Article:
in exploring developmental pathways and healthy development of young people. The committee requested historical data on prevention and treatment research and narrative information on FY 2006 funding from NIMH, NIDA, and NIAAA. However, these institutes were not able to provide uniform data and, with the exception of NIMH, were not able to provide longitudinal data. None routinely tracks its prevention research projects as universal, selective, or indicated.
NIMH was able to provide the most comprehensive financial data. Although both prevention and treatment intervention research funding increased between 1999 and 2006, prevention intervention research funding represented a smaller proportion of the overall NIMH budget than treatment intervention research (6.62 percent versus 8.75 percent, respectively, in FY 2006). If research aimed at “prevention of negative sequelae of clinical episodes, such as comorbidity, disability, and relapse or recurrence” were classified as treatment intervention research, consistent with the committee’s definitions of prevention and treatment (see Chapter 3), the discrepancy between funding for prevention (6.72 percent in 2006) and treatment intervention research (14 percent in 2006) would be considerably greater (see Figure 12-1). In addition, both the percentage increase between 1999 and 2006 (80 and 102 percent for prevention and treatment intervention research, respectively) and the total funding ($94.4 and $122.8 million, respectively, in FY 2006) were much less for prevention than for treatment intervention research.
Consistent with the 1994 Institute of Medicine (IOM) report Reducing Risks for Mental Disorders: Frontiers for Preventive Intervention Research funding for prevention research4 on drug abuse was proportionately greater than the funding for prevention research on mental disorders. Between 1999 and 2006, the proportion of NIDA’s total appropriation expended for prevention ranged from 13.4 to 14.5 percent, while that of NIMH ranged from 5.7 to 7.6 percent during the same time period. The vast majority of NIAAA prevention research in FY 2007, the only year for which estimates were provided, focused on underage drinking.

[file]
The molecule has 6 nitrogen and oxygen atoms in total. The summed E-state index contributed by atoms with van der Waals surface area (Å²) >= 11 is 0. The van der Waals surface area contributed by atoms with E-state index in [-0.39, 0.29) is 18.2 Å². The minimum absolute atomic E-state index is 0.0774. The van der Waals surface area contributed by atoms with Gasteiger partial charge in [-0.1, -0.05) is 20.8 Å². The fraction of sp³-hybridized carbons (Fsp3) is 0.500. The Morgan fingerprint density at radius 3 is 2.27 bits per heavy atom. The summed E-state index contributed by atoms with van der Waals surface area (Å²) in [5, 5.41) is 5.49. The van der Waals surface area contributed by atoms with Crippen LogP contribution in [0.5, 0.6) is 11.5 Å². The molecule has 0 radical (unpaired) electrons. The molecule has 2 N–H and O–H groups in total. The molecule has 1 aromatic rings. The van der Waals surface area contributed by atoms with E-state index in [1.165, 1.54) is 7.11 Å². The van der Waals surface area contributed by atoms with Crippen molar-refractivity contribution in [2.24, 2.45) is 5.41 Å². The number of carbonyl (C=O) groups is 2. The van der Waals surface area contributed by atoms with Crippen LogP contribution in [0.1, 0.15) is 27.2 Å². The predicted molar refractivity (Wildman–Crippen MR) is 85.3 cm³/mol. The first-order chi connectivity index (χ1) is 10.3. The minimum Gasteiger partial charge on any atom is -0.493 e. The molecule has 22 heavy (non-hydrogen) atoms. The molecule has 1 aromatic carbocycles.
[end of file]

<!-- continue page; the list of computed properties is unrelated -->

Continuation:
Organizational Structure. When the 1994 IOM report was published, NIMH, NIDA, and NIAAA each had a prevention research branch; only NIDA has one today. The NIDA prevention research branch remains in the Division of Epidemiology, Services, and Prevention Research (previously called the Division of Epidemiology and Prevention Research). NIAAA now has a Division of Epidemiology and Prevention Research, which works collaboratively with other divisions. NIMH has established an associate director position in the Office of the Director with coordinating respon-